Tiphanie Doucet's "You and I" Is an Exercise in Pastoral Poignancy (premiere)

French singer-songwriter Tiphanie Doucet gives a glimpse of her upcoming EP, Painted Blue, via the sublimely sentimental ode, "You and I".

Music

PM Picks Playlist 3: WEIRDO, Psychobuildings, Lili Pistorius

PopMatters Picks Playlist features the electropop of WEIRDO, Brooklyn chillwavers Psychobuildings, the clever alt-pop of Lili Pistorius, visceral post-punk from Sapphire Blues, Team Solo's ska-pop confection, and dubby beats from Ink Project.

By the Book

The Story of Life in 10 1/2 Species (excerpt)

If an alien visitor were to collect ten souvenir life forms to represent life on earth, which would they be? This excerpt of Marianne Taylor's The Story of Life in 10 and a Half Species explores in text and photos the tiny but powerful earthling, the virus.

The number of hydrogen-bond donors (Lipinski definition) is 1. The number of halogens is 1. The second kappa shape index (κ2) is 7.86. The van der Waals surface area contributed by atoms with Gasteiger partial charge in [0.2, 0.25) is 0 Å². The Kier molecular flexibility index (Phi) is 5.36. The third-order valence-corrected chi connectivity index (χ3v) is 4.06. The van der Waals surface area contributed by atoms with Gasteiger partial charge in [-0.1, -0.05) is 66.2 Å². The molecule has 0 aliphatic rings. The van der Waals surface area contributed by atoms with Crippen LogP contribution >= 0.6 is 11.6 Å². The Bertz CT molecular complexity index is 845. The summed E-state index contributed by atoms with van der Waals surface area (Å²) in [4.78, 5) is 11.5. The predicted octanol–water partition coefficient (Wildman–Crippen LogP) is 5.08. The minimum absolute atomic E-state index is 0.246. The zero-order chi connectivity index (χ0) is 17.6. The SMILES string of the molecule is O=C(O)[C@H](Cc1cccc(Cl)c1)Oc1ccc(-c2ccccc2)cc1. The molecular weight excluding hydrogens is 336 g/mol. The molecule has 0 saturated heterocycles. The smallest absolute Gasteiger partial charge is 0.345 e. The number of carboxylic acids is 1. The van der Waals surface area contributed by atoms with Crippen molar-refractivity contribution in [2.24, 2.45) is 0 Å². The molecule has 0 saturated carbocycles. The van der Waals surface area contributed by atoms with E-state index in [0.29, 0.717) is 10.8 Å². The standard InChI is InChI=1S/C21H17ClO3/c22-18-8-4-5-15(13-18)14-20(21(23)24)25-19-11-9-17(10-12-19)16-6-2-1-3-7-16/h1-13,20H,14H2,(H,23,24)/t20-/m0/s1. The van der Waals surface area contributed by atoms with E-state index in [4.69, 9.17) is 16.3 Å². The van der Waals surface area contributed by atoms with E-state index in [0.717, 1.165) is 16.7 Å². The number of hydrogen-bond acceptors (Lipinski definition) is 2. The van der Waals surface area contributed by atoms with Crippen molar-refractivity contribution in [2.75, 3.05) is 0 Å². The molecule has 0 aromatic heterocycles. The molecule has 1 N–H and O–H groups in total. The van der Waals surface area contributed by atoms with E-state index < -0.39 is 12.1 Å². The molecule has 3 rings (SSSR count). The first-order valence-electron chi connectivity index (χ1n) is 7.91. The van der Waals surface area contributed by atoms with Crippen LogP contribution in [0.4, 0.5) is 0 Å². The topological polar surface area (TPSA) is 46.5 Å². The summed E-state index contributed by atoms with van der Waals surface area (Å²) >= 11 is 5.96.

Marianne Taylor
Film

Exploitation Shenanigans 'Test Tube Babies' and 'Guilty Parents' Contend with the Aftermath

As with so many of these movies about daughters who go astray, Test Tube Babies blames the uptight mothers who never told them about S-E-X. Meanwhile, Guilty Parents exploits poor impulse control and chorus girls showing their underwear.

Music

Deftones Pull a Late-Career Rabbit Out of a Hat with 'Ohms'

Twenty years removed from Deftones' debut album, the iconic alt-metal outfit gel more than ever and discover their poise on Ohms.

Music

Arcade Fire's Will Butler Personalizes History on 'Generations'

Arcade Fire's Will Butler creates bouncy, infectious rhythms and covers them with socially responsible, cerebral lyrics about American life past and present on Generations.

Music

Thelonious Monk's Recently Unearthed 'Palo Alto' Is a Stellar Posthumous Live Set

With a backstory as exhilarating as the music itself, a Thelonious Monk concert recorded at a California high school in 1968 is a rare treat for jazz fans.


Reviews
Collapse Expand Reviews



Features
Collapse Expand Features

PM Picks
Collapse Expand Pm Picks

© 1999-2020 PopMatters.com. All rights reserved.
PopMatters is wholly independent, women-owned and operated.